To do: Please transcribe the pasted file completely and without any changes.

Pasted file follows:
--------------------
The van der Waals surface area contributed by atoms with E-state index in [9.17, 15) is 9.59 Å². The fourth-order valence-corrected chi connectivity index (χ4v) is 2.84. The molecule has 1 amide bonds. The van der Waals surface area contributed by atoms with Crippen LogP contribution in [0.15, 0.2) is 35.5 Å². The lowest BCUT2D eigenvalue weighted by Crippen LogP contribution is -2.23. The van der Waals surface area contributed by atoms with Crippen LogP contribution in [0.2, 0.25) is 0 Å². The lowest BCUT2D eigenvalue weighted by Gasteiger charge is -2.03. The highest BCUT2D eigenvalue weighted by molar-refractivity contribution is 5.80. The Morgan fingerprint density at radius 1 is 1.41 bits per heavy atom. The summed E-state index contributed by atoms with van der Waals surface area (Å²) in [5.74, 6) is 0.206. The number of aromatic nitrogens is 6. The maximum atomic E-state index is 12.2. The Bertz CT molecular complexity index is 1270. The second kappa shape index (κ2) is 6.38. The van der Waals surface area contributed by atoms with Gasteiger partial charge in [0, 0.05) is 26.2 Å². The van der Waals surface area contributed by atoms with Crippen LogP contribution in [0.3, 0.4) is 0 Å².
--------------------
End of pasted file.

The van der Waals surface area contributed by atoms with E-state index in [9.17, 15) is 9.59 Å². The fourth-order valence-corrected chi connectivity index (χ4v) is 2.84. The molecule has 1 amide bonds. The van der Waals surface area contributed by atoms with Crippen LogP contribution in [0.15, 0.2) is 35.5 Å². The lowest BCUT2D eigenvalue weighted by Crippen LogP contribution is -2.23. The van der Waals surface area contributed by atoms with Crippen LogP contribution in [0.2, 0.25) is 0 Å². The lowest BCUT2D eigenvalue weighted by Gasteiger charge is -2.03. The highest BCUT2D eigenvalue weighted by molar-refractivity contribution is 5.80. The Morgan fingerprint density at radius 1 is 1.41 bits per heavy atom. The summed E-state index contributed by atoms with van der Waals surface area (Å²) in [5.74, 6) is 0.206. The number of aromatic nitrogens is 6. The maximum atomic E-state index is 12.2. The Bertz CT molecular complexity index is 1270. The second kappa shape index (κ2) is 6.38. The van der Waals surface area contributed by atoms with Gasteiger partial charge in [0, 0.05) is 26.2 Å². The van der Waals surface area contributed by atoms with Crippen LogP contribution in [0.3, 0.4) is 0 Å².